7 A. Yes. The mission was aborted. They took off, and for some reason
8 they landed and the mission was aborted.
9 JUDGE PARKER: The first flight appears to be that which is first
10 there at 0800. The pilot was Milosevic, and Nikolic as co-pilot; is that
12 A. Nikolic was a mechanic, because the helicopter of the Gazelle make
13 only -- is only flown by one pilot.
14 JUDGE PARKER: Was that flight from Batajnica to Dedinje?
15 A. Are you referring to the aborted mission?
16 JUDGE PARKER: No, the 0800, first flight of the day on the 22nd.
17 A. That was a flight from Batajnica to Dedinje. That's what
18 transpires from the log.
19 JUDGE PARKER: What interests the Chamber is how the aircraft got
20 from Negoslavci on the 21st of November, at the end of its last flight, to
21 Batajnica at the beginning of its first flight on the 22nd.
22 A. I don't know that. I can't help you there.
23 JUDGE PARKER: It would appear that there must have been a flight
24 that is not recorded in the log; is that correct?
25 A. Or possibly an error occurred in the entering of the data.
1 JUDGE PARKER: Thank you for that.
2 Is there anything further, Mr. Vasic, arising from that that you
3 want to mention?
4 MR. VASIC: [Interpretation] Your Honour, I believe that the next
5 witness will be more pertinent to answer the question. That's Nenad
6 Novicevic, and I will use that opportunity when he takes the stand. Thank
8 JUDGE PARKER: Thank you, Mr. Vasic.
9 Sir, you'll be pleased to know that completes the end of your
10 questioning. The Chamber is grateful for your assistance and for your
11 attendance here, and you are now free to return to your ordinary life.
12 Thank you very much.
13 [The witness withdrew]
14 JUDGE PARKER: While the next witness is coming, Mr. Vasic, it's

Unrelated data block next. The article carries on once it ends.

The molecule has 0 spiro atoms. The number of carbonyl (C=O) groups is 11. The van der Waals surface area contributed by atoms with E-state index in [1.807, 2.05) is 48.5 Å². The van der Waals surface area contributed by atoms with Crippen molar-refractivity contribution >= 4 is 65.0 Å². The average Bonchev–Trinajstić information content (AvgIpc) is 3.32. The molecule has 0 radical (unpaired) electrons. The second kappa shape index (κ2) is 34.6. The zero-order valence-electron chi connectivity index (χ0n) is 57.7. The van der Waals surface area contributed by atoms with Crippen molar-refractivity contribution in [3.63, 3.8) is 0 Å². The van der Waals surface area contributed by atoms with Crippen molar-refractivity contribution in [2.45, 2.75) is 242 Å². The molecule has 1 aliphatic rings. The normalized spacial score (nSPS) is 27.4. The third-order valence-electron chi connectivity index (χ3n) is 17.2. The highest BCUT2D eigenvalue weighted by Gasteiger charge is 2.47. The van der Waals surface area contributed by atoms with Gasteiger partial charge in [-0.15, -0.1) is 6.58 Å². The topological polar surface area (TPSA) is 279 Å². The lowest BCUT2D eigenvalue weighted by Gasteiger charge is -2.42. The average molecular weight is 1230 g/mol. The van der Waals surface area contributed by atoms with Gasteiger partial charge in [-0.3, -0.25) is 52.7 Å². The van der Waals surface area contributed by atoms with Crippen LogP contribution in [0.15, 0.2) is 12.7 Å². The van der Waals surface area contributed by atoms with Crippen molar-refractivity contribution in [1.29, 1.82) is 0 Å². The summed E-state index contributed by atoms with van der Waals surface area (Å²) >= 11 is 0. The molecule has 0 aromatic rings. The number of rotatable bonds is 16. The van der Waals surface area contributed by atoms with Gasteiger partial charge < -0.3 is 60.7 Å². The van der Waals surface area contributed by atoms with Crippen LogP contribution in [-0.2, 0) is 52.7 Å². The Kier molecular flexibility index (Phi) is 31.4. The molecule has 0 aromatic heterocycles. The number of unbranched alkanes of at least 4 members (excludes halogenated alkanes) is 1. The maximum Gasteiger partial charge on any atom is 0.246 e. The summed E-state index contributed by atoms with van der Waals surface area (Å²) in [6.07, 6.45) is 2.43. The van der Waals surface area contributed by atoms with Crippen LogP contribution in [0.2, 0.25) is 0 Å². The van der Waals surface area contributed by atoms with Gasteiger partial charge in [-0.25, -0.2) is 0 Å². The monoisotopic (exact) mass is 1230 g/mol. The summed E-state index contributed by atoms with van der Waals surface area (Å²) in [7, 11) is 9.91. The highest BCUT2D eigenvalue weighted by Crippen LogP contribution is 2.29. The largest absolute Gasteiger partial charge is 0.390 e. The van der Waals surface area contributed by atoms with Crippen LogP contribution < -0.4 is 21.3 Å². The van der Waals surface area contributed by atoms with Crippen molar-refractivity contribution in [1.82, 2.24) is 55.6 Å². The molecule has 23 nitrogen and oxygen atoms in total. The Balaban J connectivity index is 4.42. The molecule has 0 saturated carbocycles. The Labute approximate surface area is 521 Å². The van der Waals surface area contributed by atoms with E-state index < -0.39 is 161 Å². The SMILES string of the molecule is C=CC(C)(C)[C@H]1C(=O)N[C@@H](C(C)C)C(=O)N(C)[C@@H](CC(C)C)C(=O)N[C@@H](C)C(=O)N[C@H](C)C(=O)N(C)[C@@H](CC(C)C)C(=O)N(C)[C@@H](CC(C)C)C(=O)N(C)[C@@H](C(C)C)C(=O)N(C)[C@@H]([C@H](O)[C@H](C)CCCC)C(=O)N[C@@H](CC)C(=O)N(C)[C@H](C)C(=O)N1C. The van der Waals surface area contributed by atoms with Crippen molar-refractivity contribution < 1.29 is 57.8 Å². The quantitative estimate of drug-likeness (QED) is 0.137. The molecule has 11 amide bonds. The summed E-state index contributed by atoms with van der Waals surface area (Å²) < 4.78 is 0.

15 been pointed out to me there's a transcript error in my question at
16 page 18, line 25. The question was that it is not reported in the log.
17 MR. VASIC: [Interpretation] Yes, Your Honour. That was indeed the
19 JUDGE PARKER: Ms. Tapuskovic.
20 MS. TAPUSKOVIC: [Interpretation] Your Honour, while we're waiting
21 for the next witness, the Defence for the accused Miroslav Radic would
22 like to clarify a matter that was raised yesterday, namely the release of
23 Mr. Radic from the obligation to keep a military secret. Mr. Moore
24 referred to that yesterday, and you said that we should in our
25 communication, mutual communication, address the matter.
1 I wish to inform you and my learned friends from the OTP that all
2 the witnesses, the four witnesses for the accused Radic, were released
3 from the obligation to keep the military secret. The date is the 7th of
4 September. We received that information, and we have to state that we
5 feel quite uncomfortable with the fact that certain matters are being
6 raised before the Trial Chamber before other channels are used to verify
7 some information necessary for the parties. We believe it would be
8 necessary to first double-check the information received before it is
9 presented with the -- presented to the Trial Chamber, which results then
10 in an unpleasant situation for the Defence teams.
11 Thank you.
12 JUDGE PARKER: Mr. Domazet.
13 MR. DOMAZET: [Interpretation] Your Honour, quite a different
14 matter before the next witness comes in. I have the obligation to inform
15 the Trial Chamber of something, but could we first move into private
16 session, please.